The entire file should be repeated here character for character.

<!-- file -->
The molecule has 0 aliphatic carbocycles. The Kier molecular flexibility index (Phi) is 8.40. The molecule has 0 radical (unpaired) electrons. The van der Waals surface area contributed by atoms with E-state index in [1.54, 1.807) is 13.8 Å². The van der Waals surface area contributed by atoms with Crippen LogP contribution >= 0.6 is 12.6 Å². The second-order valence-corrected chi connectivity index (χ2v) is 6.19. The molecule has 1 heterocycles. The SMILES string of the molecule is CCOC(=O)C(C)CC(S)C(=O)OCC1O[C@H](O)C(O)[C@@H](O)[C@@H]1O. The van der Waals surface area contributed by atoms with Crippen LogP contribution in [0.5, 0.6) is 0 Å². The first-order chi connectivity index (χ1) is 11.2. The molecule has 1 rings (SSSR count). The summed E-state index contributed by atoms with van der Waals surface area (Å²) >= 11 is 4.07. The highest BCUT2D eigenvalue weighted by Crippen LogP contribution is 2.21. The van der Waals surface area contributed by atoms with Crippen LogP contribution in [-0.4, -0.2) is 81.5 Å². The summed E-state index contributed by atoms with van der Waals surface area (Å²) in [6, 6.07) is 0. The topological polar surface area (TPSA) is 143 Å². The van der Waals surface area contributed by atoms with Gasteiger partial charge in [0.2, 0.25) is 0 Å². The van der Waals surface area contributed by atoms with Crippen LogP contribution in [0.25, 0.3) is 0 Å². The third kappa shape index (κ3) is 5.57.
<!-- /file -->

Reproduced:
The molecule has 0 aliphatic carbocycles. The Kier molecular flexibility index (Phi) is 8.40. The molecule has 0 radical (unpaired) electrons. The van der Waals surface area contributed by atoms with E-state index in [1.54, 1.807) is 13.8 Å². The van der Waals surface area contributed by atoms with Crippen LogP contribution >= 0.6 is 12.6 Å². The second-order valence-corrected chi connectivity index (χ2v) is 6.19. The molecule has 1 heterocycles. The SMILES string of the molecule is CCOC(=O)C(C)CC(S)C(=O)OCC1O[C@H](O)C(O)[C@@H](O)[C@@H]1O. The van der Waals surface area contributed by atoms with Crippen LogP contribution in [0.5, 0.6) is 0 Å². The first-order chi connectivity index (χ1) is 11.2. The molecule has 1 rings (SSSR count). The summed E-state index contributed by atoms with van der Waals surface area (Å²) >= 11 is 4.07. The highest BCUT2D eigenvalue weighted by Crippen LogP contribution is 2.21. The van der Waals surface area contributed by atoms with Crippen LogP contribution in [-0.4, -0.2) is 81.5 Å². The summed E-state index contributed by atoms with van der Waals surface area (Å²) in [6, 6.07) is 0. The topological polar surface area (TPSA) is 143 Å². The van der Waals surface area contributed by atoms with Gasteiger partial charge in [0.2, 0.25) is 0 Å². The van der Waals surface area contributed by atoms with Crippen LogP contribution in [0.25, 0.3) is 0 Å². The third kappa shape index (κ3) is 5.57.